Veterans Day is a U.S. federal holiday observed on November 11th to honor and express gratitude to military veterans, both living and deceased, who have served in the U.S. Armed Forces. It originated from the end of World War I when an armistice was signed on November 11, 1918. The holiday was later renamed Veterans Day to pay tribute to veterans from all eras. On this day, various ceremonies and events are held across the country to recognize the sacrifices and service of veterans, and people often thank veterans for their service and engage in acts of kindness and support for them and their families.
This year, as Veterans Day approaches, I find myself reflecting on the sacrifices made by our brave men and women in uniform, especially those who have faced combat in the War on Terror. I think about my son-in-law who will jump out of his first airplane at Airborne School this very morning at Fort Benning, Georgia. Today, as I drove into work I wanted to share with you some of my thoughts about the profound impact of the last 20+ years of war, as well as the enduring love I hold for our great nation and the state of Utah.
The War on Terror has been a long and arduous journey, one that has resulted in 7,077 combat casualties. These folks gave their all to protect our freedom, to ensure that the principles of liberty and justice endured, and to safeguard our cherished way of life. They are a testament to the courage and selflessness that define our military, and their sacrifice should never be forgotten. They didn't want to go to war, but our civilian elected leaders on both sides of the aisle determined it was necessary for our nation. They were asked and they went.
But there's another, often hidden, battle that many of us begrudgingly acknowledge. Since the beginning of this war, an astonishing 65,000 to 140,000 veterans have taken their own lives. These numbers are staggering, and they serve as a grim reminder of the toll war can take on the mental and emotional well-being of those who have served. As I remember our fallen comrades, l also think about those who continue to struggle with the invisible scars of war. I reflect on the countless calls in the middle of the night, the trips to the VA or UNI, and of course the many, many funerals.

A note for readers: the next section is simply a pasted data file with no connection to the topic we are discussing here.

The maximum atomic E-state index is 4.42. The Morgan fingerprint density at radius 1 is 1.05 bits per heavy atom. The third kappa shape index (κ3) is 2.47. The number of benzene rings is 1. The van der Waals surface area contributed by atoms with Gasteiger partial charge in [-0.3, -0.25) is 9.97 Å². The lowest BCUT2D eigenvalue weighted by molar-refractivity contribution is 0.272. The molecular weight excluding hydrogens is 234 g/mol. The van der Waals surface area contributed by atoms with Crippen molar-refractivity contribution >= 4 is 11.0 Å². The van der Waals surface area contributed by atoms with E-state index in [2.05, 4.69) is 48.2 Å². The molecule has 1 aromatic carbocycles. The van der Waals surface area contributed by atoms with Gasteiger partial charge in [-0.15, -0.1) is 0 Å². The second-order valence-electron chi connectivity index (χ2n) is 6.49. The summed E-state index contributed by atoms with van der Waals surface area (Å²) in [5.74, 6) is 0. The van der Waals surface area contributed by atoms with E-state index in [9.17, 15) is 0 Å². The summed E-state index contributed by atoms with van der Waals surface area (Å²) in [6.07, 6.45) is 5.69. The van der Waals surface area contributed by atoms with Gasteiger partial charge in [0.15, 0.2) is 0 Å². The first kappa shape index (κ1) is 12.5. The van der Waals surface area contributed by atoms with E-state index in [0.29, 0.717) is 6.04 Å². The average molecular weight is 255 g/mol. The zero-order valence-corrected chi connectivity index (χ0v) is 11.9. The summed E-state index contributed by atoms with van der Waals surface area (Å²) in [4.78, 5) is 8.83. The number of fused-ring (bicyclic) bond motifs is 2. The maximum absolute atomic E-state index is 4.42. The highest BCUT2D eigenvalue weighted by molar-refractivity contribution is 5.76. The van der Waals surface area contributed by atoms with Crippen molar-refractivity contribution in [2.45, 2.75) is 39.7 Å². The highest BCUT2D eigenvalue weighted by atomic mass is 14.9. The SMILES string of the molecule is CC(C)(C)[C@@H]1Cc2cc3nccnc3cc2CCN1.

My love for our country runs deep, and the state of Utah holds a special place in my heart. Its beautiful landscapes, strong communities, and unwavering support for our troops make it a beacon of patriotism. The spirit of unity that Utah embodies is a reminder of the ideals we all hold dear, and it inspires us to continue working towards a brighter future for all.
Freedom is a gift we must never take for granted. It's what makes our country truly exceptional, and it's a gift that has been defended by generations of brave men and women. The sacrifices made in the name of freedom are a testament to the resilience and strength of our nation. This freedom and opportunity is the primary reason millions of people enter or attempt to enter our country each year. They see what many of us struggle to see each and every day.
On Veterans Day, I try to keep in mind both those who made the ultimate sacrifice and those who continue to bear the weight of their service. I wish that we as a nation could come together to ensure that the legacy of those we've lost lives on, and that those who are still with us receive the care and support they need. I pray that the leaders in this great country understand the seriousness of their responsibility, as war once again stirs on the horizon. As I ponder my personal love for our country, I also feel a deep love for all of our fellow Americans and our commitment to preserving the freedoms that make this nation great.
I hope you all have a wonderful Veterans Day this week!
Command Sergeant Major, USA (RET)